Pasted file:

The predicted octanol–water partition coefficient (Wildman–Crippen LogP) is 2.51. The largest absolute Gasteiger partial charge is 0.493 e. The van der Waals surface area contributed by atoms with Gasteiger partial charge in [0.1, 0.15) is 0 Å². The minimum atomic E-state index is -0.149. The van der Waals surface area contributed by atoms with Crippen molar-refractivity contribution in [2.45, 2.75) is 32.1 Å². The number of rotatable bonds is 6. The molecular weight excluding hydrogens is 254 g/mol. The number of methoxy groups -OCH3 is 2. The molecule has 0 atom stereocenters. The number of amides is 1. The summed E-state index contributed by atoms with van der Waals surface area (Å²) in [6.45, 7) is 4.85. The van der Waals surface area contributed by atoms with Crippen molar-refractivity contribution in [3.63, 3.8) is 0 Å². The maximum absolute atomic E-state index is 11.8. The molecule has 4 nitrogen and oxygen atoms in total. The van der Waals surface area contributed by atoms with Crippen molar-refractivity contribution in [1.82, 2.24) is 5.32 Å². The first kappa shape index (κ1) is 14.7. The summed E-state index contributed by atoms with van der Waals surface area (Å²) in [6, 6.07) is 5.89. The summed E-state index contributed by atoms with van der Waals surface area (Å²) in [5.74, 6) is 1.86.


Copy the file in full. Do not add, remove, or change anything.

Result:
The predicted octanol–water partition coefficient (Wildman–Crippen LogP) is 2.51. The largest absolute Gasteiger partial charge is 0.493 e. The van der Waals surface area contributed by atoms with Gasteiger partial charge in [0.1, 0.15) is 0 Å². The minimum atomic E-state index is -0.149. The van der Waals surface area contributed by atoms with Crippen molar-refractivity contribution in [2.45, 2.75) is 32.1 Å². The number of rotatable bonds is 6. The molecular weight excluding hydrogens is 254 g/mol. The number of methoxy groups -OCH3 is 2. The molecule has 0 atom stereocenters. The number of amides is 1. The summed E-state index contributed by atoms with van der Waals surface area (Å²) in [6.45, 7) is 4.85. The van der Waals surface area contributed by atoms with Crippen molar-refractivity contribution in [3.63, 3.8) is 0 Å². The maximum absolute atomic E-state index is 11.8. The molecule has 4 nitrogen and oxygen atoms in total. The van der Waals surface area contributed by atoms with Crippen molar-refractivity contribution in [1.82, 2.24) is 5.32 Å². The first kappa shape index (κ1) is 14.7. The summed E-state index contributed by atoms with van der Waals surface area (Å²) in [6, 6.07) is 5.89. The summed E-state index contributed by atoms with van der Waals surface area (Å²) in [5.74, 6) is 1.86.